I didn’t present it this way to her, but since this is just a blog, let’s be bold about it: there is no source in the Mishna that says it is assur for women to study Talmud.“What!?” you ask incredulously. Did I forget the Mishna in Sotah (21), “R’ Eliezer omeir kol hamelamed es bito Torah k’ilu lomdah tiflus?”
Aderaba, I would say this very Mishna is proof to my assertion. The Mishna one line earlier quotes the view of Ben Azai that “Chayav adam l’lamed es bito Torah…” One would expect the opposite view to argue that, “Assur l’lamed es bito Torah…” Yet that’s not what Rabbi Eliezer says. The Mishna, quoting Rabbi Eliezer, never used the word “assur” – it is prohibited – but rather instead simply says as a matter of practical fact that if one teaches one’s daughter Torah it is tantamount to encouraging her foolishness. One can make a very good argument that if the metziyus changes, if the social and educational facts on the ground change so that women are as educated as men, then even Rabbi Eliezer would withdraw his objection.Puk chazei that even in the times of Chazal (e.g. Bruriah) and throughout Jewish history there have been women who have learned in depth. Were we dealing with a prohibition, how can there be exceptions? However, if we are dealing with a metziyus, then there is latitude to adjust the curriculum to the individual and to the circumstances at hand.
My son argued in response to my diyuk that the Mishna is telling us a kol she’kein: not only is teaching Torah to one’s daughter assur, but worse than that -- it causes stupidity and foolishness. I like his thinking: what’s worse than doing something that’s assur? Doing something that’s stupid! I can’t argue with that. I just don’t know if that’s really pshat in the Mishna.Secondly, he argued that R’ Eliezer’s view is not based on circumstance, but is based on an assessment of immutable differences that exist between men and women’s thinking and ontology. R’ Soloveitchik himself argued that umdenot and chazakot of Chazal never change, even if societal circumstances do. Why should this case be any different? Gender differences are innate, not socially conditioned.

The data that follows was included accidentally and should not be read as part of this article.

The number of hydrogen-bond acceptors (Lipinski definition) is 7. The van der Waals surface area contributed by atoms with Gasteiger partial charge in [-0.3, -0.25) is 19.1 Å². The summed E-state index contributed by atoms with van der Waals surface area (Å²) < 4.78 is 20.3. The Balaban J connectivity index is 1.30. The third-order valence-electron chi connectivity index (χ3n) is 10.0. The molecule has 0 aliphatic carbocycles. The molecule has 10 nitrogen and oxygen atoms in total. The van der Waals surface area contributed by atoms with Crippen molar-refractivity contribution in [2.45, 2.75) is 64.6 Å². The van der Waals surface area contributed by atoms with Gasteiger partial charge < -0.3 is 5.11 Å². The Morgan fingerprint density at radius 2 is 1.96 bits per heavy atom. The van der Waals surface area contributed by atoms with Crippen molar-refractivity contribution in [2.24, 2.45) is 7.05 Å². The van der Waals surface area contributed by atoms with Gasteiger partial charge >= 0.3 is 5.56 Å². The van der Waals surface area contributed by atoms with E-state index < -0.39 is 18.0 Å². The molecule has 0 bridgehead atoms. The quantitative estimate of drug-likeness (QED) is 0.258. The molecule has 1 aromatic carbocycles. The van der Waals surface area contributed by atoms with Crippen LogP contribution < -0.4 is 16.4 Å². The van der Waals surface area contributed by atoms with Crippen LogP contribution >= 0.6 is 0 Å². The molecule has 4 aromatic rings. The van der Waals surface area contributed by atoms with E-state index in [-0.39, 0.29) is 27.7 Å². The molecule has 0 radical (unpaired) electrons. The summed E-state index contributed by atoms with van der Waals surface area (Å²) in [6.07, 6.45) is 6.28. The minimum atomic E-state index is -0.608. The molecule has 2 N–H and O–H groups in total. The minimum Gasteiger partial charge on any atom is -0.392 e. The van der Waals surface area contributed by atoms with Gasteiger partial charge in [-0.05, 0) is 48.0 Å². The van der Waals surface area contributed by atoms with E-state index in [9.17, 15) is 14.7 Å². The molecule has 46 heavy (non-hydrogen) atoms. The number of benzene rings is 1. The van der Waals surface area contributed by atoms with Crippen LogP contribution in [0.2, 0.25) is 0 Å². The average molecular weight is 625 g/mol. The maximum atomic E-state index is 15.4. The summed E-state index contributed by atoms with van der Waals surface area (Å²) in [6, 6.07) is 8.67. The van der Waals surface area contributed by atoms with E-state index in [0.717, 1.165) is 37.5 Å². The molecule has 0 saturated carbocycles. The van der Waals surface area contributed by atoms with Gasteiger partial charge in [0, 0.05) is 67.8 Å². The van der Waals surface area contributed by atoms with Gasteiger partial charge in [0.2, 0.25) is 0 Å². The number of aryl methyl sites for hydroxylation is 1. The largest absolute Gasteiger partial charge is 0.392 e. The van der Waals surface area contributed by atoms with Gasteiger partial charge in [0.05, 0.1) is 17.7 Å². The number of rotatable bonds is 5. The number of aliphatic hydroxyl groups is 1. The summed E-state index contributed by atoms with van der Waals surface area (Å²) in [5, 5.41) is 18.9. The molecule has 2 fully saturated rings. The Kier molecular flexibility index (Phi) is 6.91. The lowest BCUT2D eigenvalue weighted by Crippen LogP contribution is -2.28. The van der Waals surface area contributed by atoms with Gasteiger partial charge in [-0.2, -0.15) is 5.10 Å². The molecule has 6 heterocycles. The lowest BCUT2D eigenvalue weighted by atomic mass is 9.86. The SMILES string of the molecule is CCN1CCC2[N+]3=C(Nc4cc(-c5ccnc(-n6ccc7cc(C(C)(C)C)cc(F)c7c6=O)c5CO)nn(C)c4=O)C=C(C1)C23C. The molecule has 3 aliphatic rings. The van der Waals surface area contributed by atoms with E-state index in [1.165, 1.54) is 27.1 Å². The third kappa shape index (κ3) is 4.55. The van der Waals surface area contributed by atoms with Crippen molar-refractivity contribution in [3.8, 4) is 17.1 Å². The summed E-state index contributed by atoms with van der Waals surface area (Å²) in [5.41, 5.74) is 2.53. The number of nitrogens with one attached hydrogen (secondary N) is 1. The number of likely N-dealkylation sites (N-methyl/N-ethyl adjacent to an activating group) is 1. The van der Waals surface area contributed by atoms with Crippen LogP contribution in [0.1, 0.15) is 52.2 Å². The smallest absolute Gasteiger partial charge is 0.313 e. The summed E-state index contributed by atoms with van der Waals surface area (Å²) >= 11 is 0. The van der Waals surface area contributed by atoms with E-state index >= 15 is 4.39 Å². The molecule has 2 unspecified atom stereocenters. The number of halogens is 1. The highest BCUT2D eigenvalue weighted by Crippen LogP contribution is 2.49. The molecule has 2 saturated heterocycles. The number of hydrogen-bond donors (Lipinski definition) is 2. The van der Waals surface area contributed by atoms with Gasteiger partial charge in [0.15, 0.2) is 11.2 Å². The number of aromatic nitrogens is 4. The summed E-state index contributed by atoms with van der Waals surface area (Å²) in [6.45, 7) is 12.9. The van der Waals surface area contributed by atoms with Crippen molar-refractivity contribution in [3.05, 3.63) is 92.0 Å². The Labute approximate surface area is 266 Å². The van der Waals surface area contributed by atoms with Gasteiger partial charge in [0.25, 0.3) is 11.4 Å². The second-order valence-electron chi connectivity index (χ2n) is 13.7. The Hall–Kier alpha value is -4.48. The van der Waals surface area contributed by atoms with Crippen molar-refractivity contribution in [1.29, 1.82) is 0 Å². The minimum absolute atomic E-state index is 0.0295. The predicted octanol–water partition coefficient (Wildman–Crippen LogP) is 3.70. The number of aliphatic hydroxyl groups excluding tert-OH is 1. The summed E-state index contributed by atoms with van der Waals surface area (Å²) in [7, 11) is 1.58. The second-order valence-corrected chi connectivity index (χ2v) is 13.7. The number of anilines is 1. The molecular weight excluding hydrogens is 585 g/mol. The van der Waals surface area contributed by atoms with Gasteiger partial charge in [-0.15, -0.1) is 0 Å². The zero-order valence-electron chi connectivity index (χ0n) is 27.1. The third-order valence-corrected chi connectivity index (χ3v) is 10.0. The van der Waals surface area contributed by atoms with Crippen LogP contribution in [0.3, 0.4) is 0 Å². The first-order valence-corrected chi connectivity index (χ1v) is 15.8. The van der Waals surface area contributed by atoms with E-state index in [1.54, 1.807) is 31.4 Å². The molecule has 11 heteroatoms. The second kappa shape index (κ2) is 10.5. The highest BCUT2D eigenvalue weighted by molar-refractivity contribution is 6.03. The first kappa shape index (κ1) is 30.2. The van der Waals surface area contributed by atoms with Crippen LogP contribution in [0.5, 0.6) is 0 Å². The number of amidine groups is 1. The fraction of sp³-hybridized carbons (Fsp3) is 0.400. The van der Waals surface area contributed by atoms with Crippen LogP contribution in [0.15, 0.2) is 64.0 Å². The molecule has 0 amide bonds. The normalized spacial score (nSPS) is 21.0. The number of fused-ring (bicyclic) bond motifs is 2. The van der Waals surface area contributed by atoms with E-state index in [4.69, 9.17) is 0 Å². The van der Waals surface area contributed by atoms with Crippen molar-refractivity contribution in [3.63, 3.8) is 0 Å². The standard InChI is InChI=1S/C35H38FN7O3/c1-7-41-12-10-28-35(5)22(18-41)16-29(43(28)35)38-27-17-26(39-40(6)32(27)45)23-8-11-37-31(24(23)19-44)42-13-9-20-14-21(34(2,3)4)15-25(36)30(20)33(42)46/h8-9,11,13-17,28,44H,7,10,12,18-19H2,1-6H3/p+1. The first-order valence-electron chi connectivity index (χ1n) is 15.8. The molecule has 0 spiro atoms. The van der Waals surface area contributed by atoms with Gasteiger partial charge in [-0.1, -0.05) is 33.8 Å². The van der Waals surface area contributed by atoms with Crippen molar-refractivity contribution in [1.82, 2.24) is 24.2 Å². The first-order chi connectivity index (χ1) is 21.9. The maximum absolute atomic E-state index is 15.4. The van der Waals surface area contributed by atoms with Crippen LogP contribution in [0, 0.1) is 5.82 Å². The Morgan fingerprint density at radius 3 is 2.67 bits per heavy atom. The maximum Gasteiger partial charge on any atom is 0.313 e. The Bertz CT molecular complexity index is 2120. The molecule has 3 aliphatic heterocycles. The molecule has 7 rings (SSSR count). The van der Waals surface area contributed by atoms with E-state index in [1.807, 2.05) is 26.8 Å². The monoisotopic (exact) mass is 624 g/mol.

The answer, as I alluded to above, is that we know this case is different because historically there have always been exceptions. It must be that the Mishna is simply is a description (not a prescription!) of the state of most women’s education. Most, but not all, being the key word.Is everything or anything I’ve written here correct? I don’t know. Nor do I know if R’ Soloveitchik would have agreed with my formulation. I don’t pretend to be offering a final answer -- I'm being deliberately provocative to ellicit debate. That's because I believe that debating the question is perhaps more important than the final answer, because it's through grappling with the text of a Mishna (and I haven’t even gotten to the Rambam’s formulation of this din, which raises other questions), in testing different formulations of a din, in unpacking assumptions and thinking critically, the Torah becomes alive and a person becomes engaged. (Isn't that what learning torah sheba'al peh ultimately is about -- not just knowing that on daf X Abaye holds A and Rava holds B?)The Chofetz Chaim already in his time encouraged exposing women to more learning because he knew that producing engaged Jews is the only way to combat assimilation and ensure committment. Are we doing that in women's education? Are we doing that in young men's education?